Challenger loses in battle to re-invent Lews Castle

Lews Castle on the Outer Hebrides. Picture: Contributed
Lews Castle on the Outer Hebrides. Picture: Contributed
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A Scottish local authority has fought off a legal challenge over its decision to award a contract as part of a landmark project to transform a redundant castle into a major visitor attraction.

Comhairle Nan Eilean Siar is aiming to develop Lews Castle, in Stornoway, on the isle of Lewis, into a heritage and hospitality tourist destination.

As part of the process it signed a development agreement last year with Natural Assets Investments and NA Lews Castle.

But Kenman Holdings, which runs hotels on the Hebridean island, raised a judicial review at the Court of Session in Edinburgh seeking to have the decisions set aside claiming that it was a breach of European Union procurement law and natural justice.

The Western Isles local authority claimed that the application for judicial review was incompetent and should be refused because of delay and acquiescence on the part of the hotel firm.

A judge yesterday ruled that the application was competent but held that it had delayed “for an unreasonably long time” and found in favour of the council.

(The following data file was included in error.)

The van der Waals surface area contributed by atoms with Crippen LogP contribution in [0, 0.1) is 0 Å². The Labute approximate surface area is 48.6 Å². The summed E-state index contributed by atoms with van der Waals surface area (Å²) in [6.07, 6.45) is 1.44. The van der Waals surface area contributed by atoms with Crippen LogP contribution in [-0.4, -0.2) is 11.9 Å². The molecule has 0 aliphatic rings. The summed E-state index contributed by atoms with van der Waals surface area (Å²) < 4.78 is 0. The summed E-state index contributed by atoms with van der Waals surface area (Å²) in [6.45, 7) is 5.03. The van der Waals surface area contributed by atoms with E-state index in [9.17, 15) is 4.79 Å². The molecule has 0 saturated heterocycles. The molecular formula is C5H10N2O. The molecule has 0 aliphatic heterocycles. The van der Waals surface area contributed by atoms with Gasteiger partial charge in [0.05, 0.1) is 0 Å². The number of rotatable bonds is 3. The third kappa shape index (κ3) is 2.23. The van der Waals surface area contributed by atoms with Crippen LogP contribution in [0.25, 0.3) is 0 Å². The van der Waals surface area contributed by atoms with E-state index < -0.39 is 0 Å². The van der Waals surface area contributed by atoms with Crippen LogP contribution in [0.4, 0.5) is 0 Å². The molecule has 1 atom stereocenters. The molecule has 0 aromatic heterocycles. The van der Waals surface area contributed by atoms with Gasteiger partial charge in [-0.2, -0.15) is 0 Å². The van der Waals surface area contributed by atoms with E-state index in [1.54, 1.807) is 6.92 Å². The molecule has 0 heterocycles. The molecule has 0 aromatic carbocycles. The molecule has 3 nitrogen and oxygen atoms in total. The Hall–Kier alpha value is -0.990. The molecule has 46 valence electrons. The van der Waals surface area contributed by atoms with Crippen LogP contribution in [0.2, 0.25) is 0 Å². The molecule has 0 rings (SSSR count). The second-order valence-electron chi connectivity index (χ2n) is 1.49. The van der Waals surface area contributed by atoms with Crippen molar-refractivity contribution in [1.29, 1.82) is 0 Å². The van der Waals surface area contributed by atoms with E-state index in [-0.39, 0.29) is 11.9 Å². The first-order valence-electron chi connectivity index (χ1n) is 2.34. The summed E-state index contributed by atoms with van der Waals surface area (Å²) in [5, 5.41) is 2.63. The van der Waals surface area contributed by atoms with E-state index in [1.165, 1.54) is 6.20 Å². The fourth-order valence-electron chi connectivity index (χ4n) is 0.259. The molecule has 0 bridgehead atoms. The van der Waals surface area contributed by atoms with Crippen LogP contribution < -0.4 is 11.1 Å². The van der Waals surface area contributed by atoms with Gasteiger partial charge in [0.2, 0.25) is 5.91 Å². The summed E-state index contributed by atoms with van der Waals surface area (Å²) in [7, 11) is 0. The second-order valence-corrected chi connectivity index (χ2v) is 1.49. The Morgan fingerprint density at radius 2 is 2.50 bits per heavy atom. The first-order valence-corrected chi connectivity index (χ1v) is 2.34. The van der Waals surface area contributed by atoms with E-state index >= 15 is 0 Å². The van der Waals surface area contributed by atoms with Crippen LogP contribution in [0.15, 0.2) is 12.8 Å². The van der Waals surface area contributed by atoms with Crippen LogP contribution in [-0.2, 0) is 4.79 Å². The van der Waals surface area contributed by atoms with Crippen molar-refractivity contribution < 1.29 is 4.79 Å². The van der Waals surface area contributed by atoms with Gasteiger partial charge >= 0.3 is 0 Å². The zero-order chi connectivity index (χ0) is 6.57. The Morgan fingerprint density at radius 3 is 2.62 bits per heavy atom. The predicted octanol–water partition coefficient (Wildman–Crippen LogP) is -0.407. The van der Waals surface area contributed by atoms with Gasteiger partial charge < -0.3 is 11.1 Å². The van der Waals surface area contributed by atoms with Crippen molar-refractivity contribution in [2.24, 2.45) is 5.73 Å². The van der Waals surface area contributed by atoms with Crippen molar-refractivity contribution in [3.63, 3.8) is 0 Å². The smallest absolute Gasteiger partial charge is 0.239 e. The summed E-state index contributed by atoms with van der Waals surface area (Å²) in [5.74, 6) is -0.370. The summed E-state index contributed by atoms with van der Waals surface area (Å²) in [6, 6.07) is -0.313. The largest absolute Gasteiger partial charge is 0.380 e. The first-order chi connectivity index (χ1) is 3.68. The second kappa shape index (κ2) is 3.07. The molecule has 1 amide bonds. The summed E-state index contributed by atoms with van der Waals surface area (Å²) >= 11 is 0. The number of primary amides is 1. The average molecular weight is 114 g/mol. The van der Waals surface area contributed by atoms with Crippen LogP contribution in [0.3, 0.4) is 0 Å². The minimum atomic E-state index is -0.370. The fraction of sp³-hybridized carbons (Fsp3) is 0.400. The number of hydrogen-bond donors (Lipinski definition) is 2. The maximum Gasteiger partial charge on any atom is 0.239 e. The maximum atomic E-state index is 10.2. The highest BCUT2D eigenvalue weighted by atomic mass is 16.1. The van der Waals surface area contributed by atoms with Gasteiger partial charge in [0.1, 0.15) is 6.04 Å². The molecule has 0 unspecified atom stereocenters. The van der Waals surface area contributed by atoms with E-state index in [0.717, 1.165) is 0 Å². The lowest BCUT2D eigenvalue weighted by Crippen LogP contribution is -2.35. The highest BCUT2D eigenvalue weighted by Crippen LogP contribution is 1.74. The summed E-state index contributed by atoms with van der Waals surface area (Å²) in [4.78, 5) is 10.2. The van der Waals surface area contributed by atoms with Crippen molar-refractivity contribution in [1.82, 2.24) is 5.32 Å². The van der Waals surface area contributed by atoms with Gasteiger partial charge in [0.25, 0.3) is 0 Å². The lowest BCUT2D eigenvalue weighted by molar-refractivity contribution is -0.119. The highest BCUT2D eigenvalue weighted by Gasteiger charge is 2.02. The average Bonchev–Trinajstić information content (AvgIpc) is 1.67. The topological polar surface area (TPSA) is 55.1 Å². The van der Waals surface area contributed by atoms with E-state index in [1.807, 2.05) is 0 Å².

Lord Tyre said: “In a public law matter where it is detrimental to good administration to allow a matter as important as the development with which these proceedings are concerned to remain in a state of uncertainty, I consider that reluctant acquiescence may reasonably be inferred from the petitioner’s delay and taciturnity.”

Kenman had claimed that pre-tender discussions between the council and the successful company were such as to create a distortion of competition and an un­equal treatment of potential ­tenderers.

It also maintained that post-tender negotiations led to ­fundamental changes to the contract, including a postponement of an obligation to lodge £500,000 in a joint account.

It maintained that alleged breaches of European Union law and other principles amounted to an award of state aid by the council.

Kenman’s chief executive Kenneth Mackenzie had expressed concerns about the procurement process to council leader Angus Campbell at a meeting last year and asked that the process be ­terminated.